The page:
While gogigui (pronounced go-jee goo-ee) may sound like the name of an evil villain straight out of a Marvel comic, fear not; it’s just the South Korean word for a favorite regional style: Korean barbecue. Whether you’re having bulgogi (think thinly cut beef sirloin or tenderloin) or galbi (marinated beef short ribs), you won’t be disappointed. You say gogigui, we say delicious Korean BBQ.
What to Expect
For a typical gogigui meal, expect to whet your appetite with an array of side dishes, or banchan, that are served before the barbecue, family style. “Girl Meets Food” blogger Michael DeVito says these can range from spicy pickled vegetables (kimchi) to mushrooms and bean sprouts.
After sampling the banchan, it’s on to the main (and meaty) event. Depending on where you are, your host will cook the gogigui on a hot grill that is either set onto or built directly into your table, or let you try your hand at searing the soy and sesame-based marinated beef yourself. Typically served with lettuce, rice, bean paste, scallions or leeks and garlic, you’re encouraged to make up a sort of lettuce wrap, but Josh Friedland of thefoodsection.com warns against getting carried away. Adding banchan left over from earlier to your wrap is highly frowned upon; the meat is made to stand (mostly) alone.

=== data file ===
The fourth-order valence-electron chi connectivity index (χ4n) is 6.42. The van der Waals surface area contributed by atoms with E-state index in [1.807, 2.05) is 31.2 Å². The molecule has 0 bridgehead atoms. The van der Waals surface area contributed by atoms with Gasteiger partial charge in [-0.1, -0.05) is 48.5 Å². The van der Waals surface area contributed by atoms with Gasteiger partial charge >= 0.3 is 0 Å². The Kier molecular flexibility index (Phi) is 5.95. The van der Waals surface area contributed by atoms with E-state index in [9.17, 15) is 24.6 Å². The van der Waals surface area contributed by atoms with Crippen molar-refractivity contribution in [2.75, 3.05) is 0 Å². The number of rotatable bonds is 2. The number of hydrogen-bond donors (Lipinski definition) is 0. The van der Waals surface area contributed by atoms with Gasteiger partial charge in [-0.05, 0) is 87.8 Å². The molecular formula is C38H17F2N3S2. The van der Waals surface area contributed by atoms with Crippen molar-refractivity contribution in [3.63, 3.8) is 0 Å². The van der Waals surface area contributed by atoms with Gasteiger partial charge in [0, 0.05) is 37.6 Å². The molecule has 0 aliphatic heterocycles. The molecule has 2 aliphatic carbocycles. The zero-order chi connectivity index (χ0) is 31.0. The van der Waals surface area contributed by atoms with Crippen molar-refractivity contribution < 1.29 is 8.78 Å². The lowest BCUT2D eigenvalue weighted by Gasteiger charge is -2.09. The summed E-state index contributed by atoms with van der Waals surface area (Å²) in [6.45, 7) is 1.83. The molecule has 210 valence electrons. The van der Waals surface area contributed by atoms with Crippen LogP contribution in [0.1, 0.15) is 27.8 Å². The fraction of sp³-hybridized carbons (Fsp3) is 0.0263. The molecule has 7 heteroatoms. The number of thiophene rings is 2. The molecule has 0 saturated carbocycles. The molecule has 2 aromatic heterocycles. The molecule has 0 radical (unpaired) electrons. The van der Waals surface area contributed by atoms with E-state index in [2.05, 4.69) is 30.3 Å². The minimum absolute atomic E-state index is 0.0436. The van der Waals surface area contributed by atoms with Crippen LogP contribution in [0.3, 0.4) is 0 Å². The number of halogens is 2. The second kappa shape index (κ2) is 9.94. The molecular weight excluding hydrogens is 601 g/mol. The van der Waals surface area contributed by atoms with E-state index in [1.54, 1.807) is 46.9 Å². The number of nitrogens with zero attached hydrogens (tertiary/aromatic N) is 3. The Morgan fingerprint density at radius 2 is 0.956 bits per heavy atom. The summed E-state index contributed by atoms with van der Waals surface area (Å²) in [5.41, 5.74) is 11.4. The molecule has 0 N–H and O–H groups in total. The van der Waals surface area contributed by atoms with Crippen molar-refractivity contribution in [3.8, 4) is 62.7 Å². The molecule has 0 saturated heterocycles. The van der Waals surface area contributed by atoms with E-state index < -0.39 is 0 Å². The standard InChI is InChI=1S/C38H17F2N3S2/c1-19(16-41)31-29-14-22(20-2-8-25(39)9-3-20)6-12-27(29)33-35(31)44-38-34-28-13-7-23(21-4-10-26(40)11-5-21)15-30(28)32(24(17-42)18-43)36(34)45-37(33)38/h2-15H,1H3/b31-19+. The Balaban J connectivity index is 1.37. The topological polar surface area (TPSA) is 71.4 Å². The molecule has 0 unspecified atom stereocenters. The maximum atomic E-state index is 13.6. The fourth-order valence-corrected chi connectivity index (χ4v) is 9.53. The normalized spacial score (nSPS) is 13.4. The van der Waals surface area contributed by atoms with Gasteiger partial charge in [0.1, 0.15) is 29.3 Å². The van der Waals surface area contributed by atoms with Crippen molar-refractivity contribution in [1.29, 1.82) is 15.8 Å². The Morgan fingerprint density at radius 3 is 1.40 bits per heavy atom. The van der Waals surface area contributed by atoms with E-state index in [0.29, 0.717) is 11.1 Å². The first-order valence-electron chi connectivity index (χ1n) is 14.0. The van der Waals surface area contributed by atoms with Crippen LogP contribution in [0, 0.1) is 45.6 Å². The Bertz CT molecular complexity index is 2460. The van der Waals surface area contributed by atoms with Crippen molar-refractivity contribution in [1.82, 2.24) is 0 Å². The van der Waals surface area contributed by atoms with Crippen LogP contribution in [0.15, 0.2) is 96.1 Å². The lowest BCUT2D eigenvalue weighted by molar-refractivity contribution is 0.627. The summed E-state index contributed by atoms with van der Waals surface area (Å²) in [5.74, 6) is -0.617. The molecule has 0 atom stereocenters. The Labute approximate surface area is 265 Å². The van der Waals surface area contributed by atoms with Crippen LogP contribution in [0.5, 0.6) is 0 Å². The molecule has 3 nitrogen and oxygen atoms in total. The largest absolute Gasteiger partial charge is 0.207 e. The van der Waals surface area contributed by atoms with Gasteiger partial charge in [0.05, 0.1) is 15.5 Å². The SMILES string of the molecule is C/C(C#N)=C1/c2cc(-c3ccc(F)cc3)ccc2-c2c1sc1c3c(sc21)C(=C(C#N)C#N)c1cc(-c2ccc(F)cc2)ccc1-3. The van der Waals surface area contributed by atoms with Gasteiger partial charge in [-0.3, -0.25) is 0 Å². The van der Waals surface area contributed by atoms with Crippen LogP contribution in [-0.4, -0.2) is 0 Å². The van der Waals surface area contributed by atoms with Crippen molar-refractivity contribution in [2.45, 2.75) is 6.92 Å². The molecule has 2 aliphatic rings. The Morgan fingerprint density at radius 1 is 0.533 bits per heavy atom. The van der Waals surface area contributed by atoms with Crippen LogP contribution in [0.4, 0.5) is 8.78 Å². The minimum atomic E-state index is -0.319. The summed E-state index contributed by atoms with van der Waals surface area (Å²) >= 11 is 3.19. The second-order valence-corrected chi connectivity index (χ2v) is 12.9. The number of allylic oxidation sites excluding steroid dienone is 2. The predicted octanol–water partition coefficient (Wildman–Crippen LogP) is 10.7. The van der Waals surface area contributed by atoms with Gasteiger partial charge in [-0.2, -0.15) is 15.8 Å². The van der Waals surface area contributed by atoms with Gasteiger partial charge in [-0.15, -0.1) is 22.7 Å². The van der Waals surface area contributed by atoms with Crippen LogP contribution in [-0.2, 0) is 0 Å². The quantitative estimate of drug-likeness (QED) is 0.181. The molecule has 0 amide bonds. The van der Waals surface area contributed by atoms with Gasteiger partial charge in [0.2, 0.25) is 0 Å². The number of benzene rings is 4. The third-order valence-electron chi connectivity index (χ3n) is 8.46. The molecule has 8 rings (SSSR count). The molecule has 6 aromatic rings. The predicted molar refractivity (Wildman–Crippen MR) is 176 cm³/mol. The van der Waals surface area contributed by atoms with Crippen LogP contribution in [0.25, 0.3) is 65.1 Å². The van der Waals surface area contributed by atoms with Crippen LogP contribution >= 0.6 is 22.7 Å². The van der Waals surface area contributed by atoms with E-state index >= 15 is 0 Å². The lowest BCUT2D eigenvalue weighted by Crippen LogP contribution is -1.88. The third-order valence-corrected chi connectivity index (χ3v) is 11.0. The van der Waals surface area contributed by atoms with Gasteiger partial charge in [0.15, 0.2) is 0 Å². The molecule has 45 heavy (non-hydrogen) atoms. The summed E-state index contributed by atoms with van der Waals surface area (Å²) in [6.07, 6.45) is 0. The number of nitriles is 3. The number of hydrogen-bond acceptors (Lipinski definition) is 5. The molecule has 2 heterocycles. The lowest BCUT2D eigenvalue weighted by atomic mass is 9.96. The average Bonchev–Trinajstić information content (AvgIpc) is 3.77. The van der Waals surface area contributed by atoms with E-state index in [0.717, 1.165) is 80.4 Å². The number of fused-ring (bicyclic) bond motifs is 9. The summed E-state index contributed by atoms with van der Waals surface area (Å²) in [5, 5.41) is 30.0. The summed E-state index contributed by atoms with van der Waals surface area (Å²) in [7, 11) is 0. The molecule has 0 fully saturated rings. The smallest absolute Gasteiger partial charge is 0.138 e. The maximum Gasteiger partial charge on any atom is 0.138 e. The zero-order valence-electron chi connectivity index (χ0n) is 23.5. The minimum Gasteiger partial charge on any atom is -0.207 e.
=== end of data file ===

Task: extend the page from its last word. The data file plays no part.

We at Memphis would love to have one of our grills built into a dining room table (exterior only please and if you’ve somehow managed to construct such an edifice, we would love to see it), but this shouldn’t stop you from taking to the patio, cracking open an ice-cold Hite (a Korean beer) and preparing yourself for the taste explosion that is Korean barbecue. Go rogue with your flavors and banchan (your mother’s famous potato salad might be pushing it), or follow this recipe:
Korean Barbecued Short-Ribs – http://www.thekitchn.com/why-not-korean-bbq-for-memoria-85313